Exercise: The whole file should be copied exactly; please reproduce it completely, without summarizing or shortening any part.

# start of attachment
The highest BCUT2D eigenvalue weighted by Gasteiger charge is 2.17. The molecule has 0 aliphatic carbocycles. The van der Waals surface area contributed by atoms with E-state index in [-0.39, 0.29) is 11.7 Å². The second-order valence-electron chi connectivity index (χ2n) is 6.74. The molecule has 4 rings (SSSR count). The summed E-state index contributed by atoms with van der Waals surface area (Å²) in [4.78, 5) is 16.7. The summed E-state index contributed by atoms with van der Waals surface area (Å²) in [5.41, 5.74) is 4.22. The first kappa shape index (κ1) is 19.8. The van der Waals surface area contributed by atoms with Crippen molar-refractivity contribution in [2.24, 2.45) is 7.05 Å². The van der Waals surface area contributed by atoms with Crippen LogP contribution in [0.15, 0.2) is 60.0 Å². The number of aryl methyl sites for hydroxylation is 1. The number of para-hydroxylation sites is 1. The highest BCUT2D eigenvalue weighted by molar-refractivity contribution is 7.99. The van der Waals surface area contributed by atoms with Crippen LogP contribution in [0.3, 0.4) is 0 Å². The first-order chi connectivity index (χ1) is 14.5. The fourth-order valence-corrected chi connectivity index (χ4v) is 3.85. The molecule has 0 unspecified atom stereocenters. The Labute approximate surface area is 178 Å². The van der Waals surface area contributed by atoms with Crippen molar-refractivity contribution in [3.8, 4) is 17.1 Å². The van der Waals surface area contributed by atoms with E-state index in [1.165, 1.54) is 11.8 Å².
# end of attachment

The highest BCUT2D eigenvalue weighted by Gasteiger charge is 2.17. The molecule has 0 aliphatic carbocycles. The van der Waals surface area contributed by atoms with E-state index in [-0.39, 0.29) is 11.7 Å². The second-order valence-electron chi connectivity index (χ2n) is 6.74. The molecule has 4 rings (SSSR count). The summed E-state index contributed by atoms with van der Waals surface area (Å²) in [4.78, 5) is 16.7. The summed E-state index contributed by atoms with van der Waals surface area (Å²) in [5.41, 5.74) is 4.22. The first kappa shape index (κ1) is 19.8. The van der Waals surface area contributed by atoms with Crippen molar-refractivity contribution in [2.24, 2.45) is 7.05 Å². The van der Waals surface area contributed by atoms with Crippen LogP contribution in [0.15, 0.2) is 60.0 Å². The number of aryl methyl sites for hydroxylation is 1. The number of para-hydroxylation sites is 1. The highest BCUT2D eigenvalue weighted by molar-refractivity contribution is 7.99. The van der Waals surface area contributed by atoms with Crippen LogP contribution in [0.3, 0.4) is 0 Å². The first-order chi connectivity index (χ1) is 14.5. The fourth-order valence-corrected chi connectivity index (χ4v) is 3.85. The molecule has 0 unspecified atom stereocenters. The Labute approximate surface area is 178 Å². The van der Waals surface area contributed by atoms with Crippen molar-refractivity contribution in [3.8, 4) is 17.1 Å². The van der Waals surface area contributed by atoms with E-state index in [1.165, 1.54) is 11.8 Å².